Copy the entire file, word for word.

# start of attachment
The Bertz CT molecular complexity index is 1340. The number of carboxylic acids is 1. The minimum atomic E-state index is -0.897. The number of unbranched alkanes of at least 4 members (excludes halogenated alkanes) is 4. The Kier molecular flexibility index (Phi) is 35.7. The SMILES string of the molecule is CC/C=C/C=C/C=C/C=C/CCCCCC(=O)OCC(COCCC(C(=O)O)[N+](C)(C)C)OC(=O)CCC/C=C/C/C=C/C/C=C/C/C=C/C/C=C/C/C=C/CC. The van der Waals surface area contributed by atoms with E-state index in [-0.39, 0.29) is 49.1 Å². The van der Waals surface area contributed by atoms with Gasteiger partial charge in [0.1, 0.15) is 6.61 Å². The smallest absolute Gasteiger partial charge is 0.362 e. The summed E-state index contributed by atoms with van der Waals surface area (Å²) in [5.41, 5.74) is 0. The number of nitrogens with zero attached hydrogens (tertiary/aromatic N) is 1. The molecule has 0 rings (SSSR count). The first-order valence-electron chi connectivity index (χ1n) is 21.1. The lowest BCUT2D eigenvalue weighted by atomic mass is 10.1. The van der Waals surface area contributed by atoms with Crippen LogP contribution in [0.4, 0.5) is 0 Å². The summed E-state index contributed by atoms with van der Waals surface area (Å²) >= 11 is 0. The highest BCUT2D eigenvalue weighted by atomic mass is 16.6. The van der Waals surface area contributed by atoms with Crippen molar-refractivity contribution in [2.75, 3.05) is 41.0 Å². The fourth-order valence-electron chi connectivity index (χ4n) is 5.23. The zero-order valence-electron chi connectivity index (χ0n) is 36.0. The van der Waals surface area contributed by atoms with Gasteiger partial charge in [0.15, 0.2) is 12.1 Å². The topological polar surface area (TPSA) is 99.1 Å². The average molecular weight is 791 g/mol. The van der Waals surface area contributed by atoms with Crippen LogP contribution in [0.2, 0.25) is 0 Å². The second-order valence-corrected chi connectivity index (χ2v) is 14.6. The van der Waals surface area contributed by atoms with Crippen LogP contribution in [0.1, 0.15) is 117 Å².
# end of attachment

The Bertz CT molecular complexity index is 1340. The number of carboxylic acids is 1. The minimum atomic E-state index is -0.897. The number of unbranched alkanes of at least 4 members (excludes halogenated alkanes) is 4. The Kier molecular flexibility index (Phi) is 35.7. The SMILES string of the molecule is CC/C=C/C=C/C=C/C=C/CCCCCC(=O)OCC(COCCC(C(=O)O)[N+](C)(C)C)OC(=O)CCC/C=C/C/C=C/C/C=C/C/C=C/C/C=C/C/C=C/CC. The van der Waals surface area contributed by atoms with E-state index in [-0.39, 0.29) is 49.1 Å². The van der Waals surface area contributed by atoms with Gasteiger partial charge in [0.1, 0.15) is 6.61 Å². The smallest absolute Gasteiger partial charge is 0.362 e. The summed E-state index contributed by atoms with van der Waals surface area (Å²) in [5.41, 5.74) is 0. The number of nitrogens with zero attached hydrogens (tertiary/aromatic N) is 1. The molecule has 0 rings (SSSR count). The first-order valence-electron chi connectivity index (χ1n) is 21.1. The lowest BCUT2D eigenvalue weighted by atomic mass is 10.1. The van der Waals surface area contributed by atoms with Crippen LogP contribution in [0.4, 0.5) is 0 Å². The summed E-state index contributed by atoms with van der Waals surface area (Å²) >= 11 is 0. The highest BCUT2D eigenvalue weighted by atomic mass is 16.6. The van der Waals surface area contributed by atoms with Crippen molar-refractivity contribution in [2.75, 3.05) is 41.0 Å². The fourth-order valence-electron chi connectivity index (χ4n) is 5.23. The zero-order valence-electron chi connectivity index (χ0n) is 36.0. The van der Waals surface area contributed by atoms with Gasteiger partial charge in [0.15, 0.2) is 12.1 Å². The topological polar surface area (TPSA) is 99.1 Å². The average molecular weight is 791 g/mol. The van der Waals surface area contributed by atoms with Crippen LogP contribution in [0.2, 0.25) is 0 Å². The second-order valence-corrected chi connectivity index (χ2v) is 14.6. The van der Waals surface area contributed by atoms with Crippen LogP contribution in [0.1, 0.15) is 117 Å².